Collector sees gold in Obama isle signatures


POSTED: Tuesday, February 03, 2009

When Gary Zimet started running newspaper ads in Honolulu, he thought he was looking for love, or at least love letters, in all the right places. Gary is a heavyweight in the historical autographs, letters, manuscripts and signed photographs industry (he says he weighs more than 300 pounds.)

Right now, the hottest find for collectors would be drawings, sketches, signed personal checks, signed high-school yearbooks or handwritten letters from newbie President Obama. And the mother lode would be an old handwritten and signed love letter from Obama.

“;For a love letter, I'd pay a minimum of $5,000,”; Zimet told me from his “;Moments in Time”; offices in New York.

Zimet thought the best place to find Obama memorabilia and signed works would be in Hawaii, where Obama was born and attended Punahou School. So Zimet has been running newspaper ads hoping someone pops up with an old Punahou yearbook with an Obama version of one of those cutesy little notes that students scrawl inside. (”;Boopsie, 1959 was a coooool year! Sorry about the mono! Hugz and Kizzes! Wilber”;).

But so far, Zimet's attempt to mine Obama's suspected graphological treasure trove has gone for naught.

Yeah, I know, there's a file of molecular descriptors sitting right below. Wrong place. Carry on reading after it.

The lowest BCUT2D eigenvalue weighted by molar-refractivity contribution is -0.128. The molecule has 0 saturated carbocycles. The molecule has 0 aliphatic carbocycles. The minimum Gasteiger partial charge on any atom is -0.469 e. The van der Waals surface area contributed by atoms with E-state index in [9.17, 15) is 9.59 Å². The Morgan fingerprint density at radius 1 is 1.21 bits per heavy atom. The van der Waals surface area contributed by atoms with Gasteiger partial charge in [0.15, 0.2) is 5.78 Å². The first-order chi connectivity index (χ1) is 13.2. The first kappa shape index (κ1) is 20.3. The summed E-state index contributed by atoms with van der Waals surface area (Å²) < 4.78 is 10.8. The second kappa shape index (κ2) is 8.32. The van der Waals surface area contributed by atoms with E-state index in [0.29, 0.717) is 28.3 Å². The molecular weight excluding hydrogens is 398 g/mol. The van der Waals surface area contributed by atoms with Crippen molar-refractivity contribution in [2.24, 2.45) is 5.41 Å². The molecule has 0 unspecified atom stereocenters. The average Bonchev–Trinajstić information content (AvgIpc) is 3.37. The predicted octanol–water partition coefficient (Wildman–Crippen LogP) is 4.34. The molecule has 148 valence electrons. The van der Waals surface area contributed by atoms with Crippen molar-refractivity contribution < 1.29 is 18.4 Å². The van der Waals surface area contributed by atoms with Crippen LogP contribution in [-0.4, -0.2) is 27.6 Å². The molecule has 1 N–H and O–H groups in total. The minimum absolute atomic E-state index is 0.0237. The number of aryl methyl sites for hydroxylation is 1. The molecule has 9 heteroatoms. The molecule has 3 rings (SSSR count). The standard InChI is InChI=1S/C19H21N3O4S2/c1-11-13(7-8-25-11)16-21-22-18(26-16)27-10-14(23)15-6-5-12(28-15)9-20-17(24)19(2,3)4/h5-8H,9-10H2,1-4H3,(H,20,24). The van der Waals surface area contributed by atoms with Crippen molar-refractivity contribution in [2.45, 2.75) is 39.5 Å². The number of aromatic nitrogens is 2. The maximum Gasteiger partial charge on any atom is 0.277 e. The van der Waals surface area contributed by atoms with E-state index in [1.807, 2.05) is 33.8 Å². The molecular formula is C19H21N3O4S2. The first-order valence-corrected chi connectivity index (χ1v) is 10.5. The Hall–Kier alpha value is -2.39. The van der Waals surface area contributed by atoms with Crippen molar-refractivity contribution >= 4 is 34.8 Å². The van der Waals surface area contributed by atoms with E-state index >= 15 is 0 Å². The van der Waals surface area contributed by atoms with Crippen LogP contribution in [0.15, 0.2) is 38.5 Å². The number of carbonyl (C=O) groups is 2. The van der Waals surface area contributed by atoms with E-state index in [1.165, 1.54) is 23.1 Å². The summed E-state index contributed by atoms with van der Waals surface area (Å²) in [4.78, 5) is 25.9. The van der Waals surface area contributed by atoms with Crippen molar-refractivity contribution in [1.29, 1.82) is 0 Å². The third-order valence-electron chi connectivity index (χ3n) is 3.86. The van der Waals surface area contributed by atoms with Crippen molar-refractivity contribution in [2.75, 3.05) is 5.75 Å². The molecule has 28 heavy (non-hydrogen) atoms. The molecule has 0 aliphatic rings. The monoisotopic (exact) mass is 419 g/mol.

“;So far I haven't bought a thing,”; Zimet said. “;Many people are curious but they don't have the material to offer.”;

  There apparently is big money in handwritten notes, letters and signatures from famous people. And it doesn't have to be old. Zimet said a handwritten note by Obama on White House stationary would go for at least $5,000. (Note to Barack: I believe you can stimulate the national economy if you start dashing off notes on White House stationary and selling them. If you could provide a few thousand signatures a day, the country would be on its financial feet in no time!)

“;What I need are handwritten (Obama) letters, which are rare,”; he said. “;Signed personal checks are also rare. And any drawings or sketches he did.”;

You would think some enterprising Punahou students might be replicating Obama signatures in as many old “;Oahuan”; yearbooks as they can get their hands on. But Zimet says it's easy to tell the fake Obamas from the real.

“;I'd say at least half the (Obama) stuff on eBay are forgeries,”; he said.

Some notable items Zimet says he's sold include handwritten letters of condolence from Richard Nixon to parents of two students killed at Kent State. Those sold for $25,000 and are worth three times as much today, he said. Letters signed by former President George W. Bush to parents or widows of soldiers killed in Iraq are also valuable.

I asked Zimet if dealing in those kind of items isn't a bit, well, ghoulish? “;I don't think it's ghoulish at all,”; he said. “;I love history and I'm fortunate to make a living off of it.”;

Zimet's Web site (momentsintime.com) offers everything from a Sigmund Freud letter ($5,750) to John F. Kennedy documents ($8,500). But so far, Obama letters (love or otherwise) remain elusive.